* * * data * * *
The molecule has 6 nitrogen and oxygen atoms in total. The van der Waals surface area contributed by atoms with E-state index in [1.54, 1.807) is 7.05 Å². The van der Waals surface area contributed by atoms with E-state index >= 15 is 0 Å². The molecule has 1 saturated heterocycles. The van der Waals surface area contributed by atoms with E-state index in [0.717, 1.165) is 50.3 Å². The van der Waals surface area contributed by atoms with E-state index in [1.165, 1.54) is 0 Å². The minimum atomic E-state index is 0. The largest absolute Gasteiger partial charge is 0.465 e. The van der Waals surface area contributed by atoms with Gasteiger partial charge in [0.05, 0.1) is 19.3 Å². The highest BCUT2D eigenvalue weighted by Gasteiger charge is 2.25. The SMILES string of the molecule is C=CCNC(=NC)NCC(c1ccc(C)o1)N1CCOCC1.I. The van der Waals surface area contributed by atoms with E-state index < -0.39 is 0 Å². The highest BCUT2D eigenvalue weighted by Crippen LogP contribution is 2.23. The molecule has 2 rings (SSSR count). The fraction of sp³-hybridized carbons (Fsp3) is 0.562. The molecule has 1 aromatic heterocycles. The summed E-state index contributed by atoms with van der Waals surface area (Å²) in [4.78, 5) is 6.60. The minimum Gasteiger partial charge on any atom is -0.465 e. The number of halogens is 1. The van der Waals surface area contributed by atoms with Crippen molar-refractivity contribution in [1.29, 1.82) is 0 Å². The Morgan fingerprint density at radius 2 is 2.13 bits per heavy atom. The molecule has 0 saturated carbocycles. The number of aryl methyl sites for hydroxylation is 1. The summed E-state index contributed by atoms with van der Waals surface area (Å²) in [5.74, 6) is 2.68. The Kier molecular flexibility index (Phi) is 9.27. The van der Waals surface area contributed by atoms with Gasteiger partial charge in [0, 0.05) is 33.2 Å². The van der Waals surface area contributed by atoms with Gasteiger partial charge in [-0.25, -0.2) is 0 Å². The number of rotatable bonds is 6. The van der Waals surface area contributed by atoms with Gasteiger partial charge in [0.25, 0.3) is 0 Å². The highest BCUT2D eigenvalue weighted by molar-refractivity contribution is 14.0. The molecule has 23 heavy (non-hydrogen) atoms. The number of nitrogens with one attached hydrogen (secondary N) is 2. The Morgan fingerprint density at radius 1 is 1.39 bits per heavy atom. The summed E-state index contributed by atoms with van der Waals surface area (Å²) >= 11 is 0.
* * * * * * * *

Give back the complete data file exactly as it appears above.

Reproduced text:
The molecule has 6 nitrogen and oxygen atoms in total. The van der Waals surface area contributed by atoms with E-state index in [1.54, 1.807) is 7.05 Å². The van der Waals surface area contributed by atoms with E-state index >= 15 is 0 Å². The molecule has 1 saturated heterocycles. The van der Waals surface area contributed by atoms with E-state index in [0.717, 1.165) is 50.3 Å². The van der Waals surface area contributed by atoms with E-state index in [1.165, 1.54) is 0 Å². The minimum atomic E-state index is 0. The largest absolute Gasteiger partial charge is 0.465 e. The van der Waals surface area contributed by atoms with Gasteiger partial charge in [0.05, 0.1) is 19.3 Å². The highest BCUT2D eigenvalue weighted by Gasteiger charge is 2.25. The SMILES string of the molecule is C=CCNC(=NC)NCC(c1ccc(C)o1)N1CCOCC1.I. The van der Waals surface area contributed by atoms with E-state index < -0.39 is 0 Å². The highest BCUT2D eigenvalue weighted by Crippen LogP contribution is 2.23. The molecule has 2 rings (SSSR count). The fraction of sp³-hybridized carbons (Fsp3) is 0.562. The molecule has 1 aromatic heterocycles. The summed E-state index contributed by atoms with van der Waals surface area (Å²) in [4.78, 5) is 6.60. The minimum Gasteiger partial charge on any atom is -0.465 e. The number of halogens is 1. The van der Waals surface area contributed by atoms with Crippen molar-refractivity contribution in [1.29, 1.82) is 0 Å². The Morgan fingerprint density at radius 2 is 2.13 bits per heavy atom. The molecule has 0 saturated carbocycles. The number of aryl methyl sites for hydroxylation is 1. The summed E-state index contributed by atoms with van der Waals surface area (Å²) in [5.74, 6) is 2.68. The Kier molecular flexibility index (Phi) is 9.27. The van der Waals surface area contributed by atoms with Gasteiger partial charge in [0, 0.05) is 33.2 Å². The van der Waals surface area contributed by atoms with Gasteiger partial charge in [-0.25, -0.2) is 0 Å². The number of rotatable bonds is 6. The van der Waals surface area contributed by atoms with Gasteiger partial charge in [0.25, 0.3) is 0 Å². The highest BCUT2D eigenvalue weighted by molar-refractivity contribution is 14.0. The molecule has 23 heavy (non-hydrogen) atoms. The number of nitrogens with one attached hydrogen (secondary N) is 2. The Morgan fingerprint density at radius 1 is 1.39 bits per heavy atom. The summed E-state index contributed by atoms with van der Waals surface area (Å²) >= 11 is 0.